Fortunately, the impact on real estate businesses should be mostly positive. That said, there are some crucial changes that business owners and entrepreneurs in the real estate sector should look out for moving forward.
You have probably heard about the 40 percent reduction in the corporate tax rate to 21 percent under the TCJA. However, if you operate as a sole proprietor, or in a pass-through entity such as a partnership, LLC or S Corporation, the TCJA also contains a significant change to how you will be taxed.
A deduction of up to 20 percent of qualified business income is now permitted. This deduction is limited to the lesser of:
- 20 percent of qualified business income
- The greater of 50 percent of W-2 wages, or 25 percent of W-2 wages plus 2.5 percent of the unadjusted basis of qualified depreciable property
Congress and the IRS need to issue new rules to further clarify and explain some of the nuances of this provision, but real estate businesses should clearly benefit from it.
Real estate depreciation rules were already favorable, but the TCJA improved them even further. Qualifying property — including, for the first time, used property — acquired after Sept. 27, 2017 is eligible for 100 percent bonus depreciation in the year it is placed in service.
Eligible assets are those with a depreciable life of 20 years or less. This encompasses personal property, and was intended to include "qualified improvement property" defined as work done to the interior of a commercial building excluding costs related to enlargement, elevators and escalators or the internal framework. Because of a drafting error, however, it was not assigned the correct class life, so this is an important provision requiring Congressional remedy.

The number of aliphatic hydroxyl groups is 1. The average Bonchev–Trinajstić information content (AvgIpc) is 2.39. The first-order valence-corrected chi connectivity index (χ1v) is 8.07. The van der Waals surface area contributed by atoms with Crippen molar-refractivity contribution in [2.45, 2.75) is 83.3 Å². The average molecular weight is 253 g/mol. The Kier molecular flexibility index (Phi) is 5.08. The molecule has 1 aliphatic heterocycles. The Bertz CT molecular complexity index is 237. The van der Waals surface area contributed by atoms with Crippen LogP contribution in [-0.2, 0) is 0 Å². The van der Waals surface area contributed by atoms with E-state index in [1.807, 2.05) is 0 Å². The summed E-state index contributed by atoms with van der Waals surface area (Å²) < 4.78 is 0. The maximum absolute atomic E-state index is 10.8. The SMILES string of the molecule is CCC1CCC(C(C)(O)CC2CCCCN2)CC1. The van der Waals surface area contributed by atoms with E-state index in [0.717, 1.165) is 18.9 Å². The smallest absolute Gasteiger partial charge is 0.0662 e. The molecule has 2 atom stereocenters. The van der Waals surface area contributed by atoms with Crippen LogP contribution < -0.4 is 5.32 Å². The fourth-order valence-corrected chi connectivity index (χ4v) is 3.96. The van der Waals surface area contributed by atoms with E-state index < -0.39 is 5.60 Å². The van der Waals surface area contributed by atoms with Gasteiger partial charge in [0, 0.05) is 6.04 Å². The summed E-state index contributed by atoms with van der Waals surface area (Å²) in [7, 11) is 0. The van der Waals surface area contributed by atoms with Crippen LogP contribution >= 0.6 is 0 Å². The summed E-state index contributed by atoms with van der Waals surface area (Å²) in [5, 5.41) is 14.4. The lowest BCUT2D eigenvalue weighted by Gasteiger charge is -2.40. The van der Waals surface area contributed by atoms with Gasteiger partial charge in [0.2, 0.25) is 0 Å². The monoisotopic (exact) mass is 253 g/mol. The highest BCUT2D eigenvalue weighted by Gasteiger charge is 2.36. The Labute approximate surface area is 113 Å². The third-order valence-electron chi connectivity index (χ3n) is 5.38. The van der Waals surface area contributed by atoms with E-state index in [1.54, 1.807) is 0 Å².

Remember that bonus depreciation will begin to wind down in 2023. The rate will drop by 20 percent per year beginning in 2023 until it is eventually eliminated in 2027.
Additionally, Section 179, which permits the expensing of assets for commercial properties, has been expanded. The annual limitation has increased from $500,000 to $1 million, with a phase-out beginning at $2.5 million for qualifying assets. For the first time, this provision now includes roofs, fire protection and alarm systems, HVACs and security systems.
Limitations on business interest and losses
The way the losses and gains from your real estate business are taxed is also impacted by the new law. For example, debt-financed real estate operations should note that any business with more than $25 million in average annual gross revenue over the prior three years will be limited in its interest expense deduction to interest income plus 30 percent of adjusted taxable income. Rental property owners and others in real property businesses can, in some cases, opt out of this rule and claim the full interest deduction, but that comes with certain trade-offs.
If you're on the opposite side of the scale with an overall tax loss, a new loss limitation rule allows only $500,000 for joint filers ($250,000 for single) to be used to shelter non-real estate income such as wages, interest, dividends and capital gains. These provisions will likely have the largest impact on qualifying real estate professionals.
There are many other pieces of the tax law that could affect real estate companies and investors. Section 1031 like-kind exchanges for real estate (but not for personal property) remained intact, but the taxation of carried interests, doubling of the estate and gift exemption and changes to some popular tax credits could affect your real estate holdings, taxes and financial planning.
In order to ensure you're getting the most out of your corporate and individual taxes — in real estate and elsewhere — make sure to work with a tax professional well-versed in these changes. The sooner you review these changes with a professional, the less likely you will be caught off guard when the 2018 tax filing season rolls around.
Opinions expressed by Entrepreneur contributors are their own.
Ottawa real estate firm Minto looks to create real estate trust
One of Ottawa's biggest landlords is looking to convert to a real estate investment trust, a move that would allow investors to cash in on the rent it charges for suites across the city.
Minto Properties announced Wednesday it's seeking to create the trust, which will include 22 properties across the country, including 14 here in Ottawa.
Other properties are in Toronto, Calgary and Edmonton.